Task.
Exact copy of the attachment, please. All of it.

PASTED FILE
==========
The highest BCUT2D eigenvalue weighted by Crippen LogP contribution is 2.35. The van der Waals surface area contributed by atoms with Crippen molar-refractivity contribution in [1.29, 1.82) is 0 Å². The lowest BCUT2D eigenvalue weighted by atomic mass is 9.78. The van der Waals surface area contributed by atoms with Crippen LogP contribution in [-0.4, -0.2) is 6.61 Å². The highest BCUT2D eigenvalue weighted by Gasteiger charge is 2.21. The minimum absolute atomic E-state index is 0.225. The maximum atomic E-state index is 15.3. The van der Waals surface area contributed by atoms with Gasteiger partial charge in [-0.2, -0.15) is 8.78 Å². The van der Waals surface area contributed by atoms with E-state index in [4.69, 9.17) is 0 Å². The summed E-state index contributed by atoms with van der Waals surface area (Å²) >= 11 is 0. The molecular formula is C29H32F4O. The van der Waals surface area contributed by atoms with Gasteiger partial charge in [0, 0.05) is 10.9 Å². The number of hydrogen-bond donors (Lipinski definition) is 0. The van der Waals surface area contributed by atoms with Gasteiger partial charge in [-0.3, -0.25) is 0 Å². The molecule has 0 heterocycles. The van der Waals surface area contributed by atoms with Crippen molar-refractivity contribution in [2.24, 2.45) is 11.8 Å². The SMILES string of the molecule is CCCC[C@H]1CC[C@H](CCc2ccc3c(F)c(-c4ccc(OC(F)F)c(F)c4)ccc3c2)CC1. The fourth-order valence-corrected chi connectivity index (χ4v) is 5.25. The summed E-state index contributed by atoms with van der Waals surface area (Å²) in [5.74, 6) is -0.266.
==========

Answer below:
The highest BCUT2D eigenvalue weighted by Crippen LogP contribution is 2.35. The van der Waals surface area contributed by atoms with Crippen molar-refractivity contribution in [1.29, 1.82) is 0 Å². The lowest BCUT2D eigenvalue weighted by atomic mass is 9.78. The van der Waals surface area contributed by atoms with Crippen LogP contribution in [-0.4, -0.2) is 6.61 Å². The highest BCUT2D eigenvalue weighted by Gasteiger charge is 2.21. The minimum absolute atomic E-state index is 0.225. The maximum atomic E-state index is 15.3. The van der Waals surface area contributed by atoms with Gasteiger partial charge in [-0.2, -0.15) is 8.78 Å². The van der Waals surface area contributed by atoms with E-state index in [4.69, 9.17) is 0 Å². The summed E-state index contributed by atoms with van der Waals surface area (Å²) >= 11 is 0. The molecular formula is C29H32F4O. The van der Waals surface area contributed by atoms with Gasteiger partial charge in [0, 0.05) is 10.9 Å². The number of hydrogen-bond donors (Lipinski definition) is 0. The van der Waals surface area contributed by atoms with Gasteiger partial charge in [-0.3, -0.25) is 0 Å². The molecule has 0 heterocycles. The van der Waals surface area contributed by atoms with Crippen molar-refractivity contribution in [2.24, 2.45) is 11.8 Å². The SMILES string of the molecule is CCCC[C@H]1CC[C@H](CCc2ccc3c(F)c(-c4ccc(OC(F)F)c(F)c4)ccc3c2)CC1. The fourth-order valence-corrected chi connectivity index (χ4v) is 5.25. The summed E-state index contributed by atoms with van der Waals surface area (Å²) in [5.74, 6) is -0.266.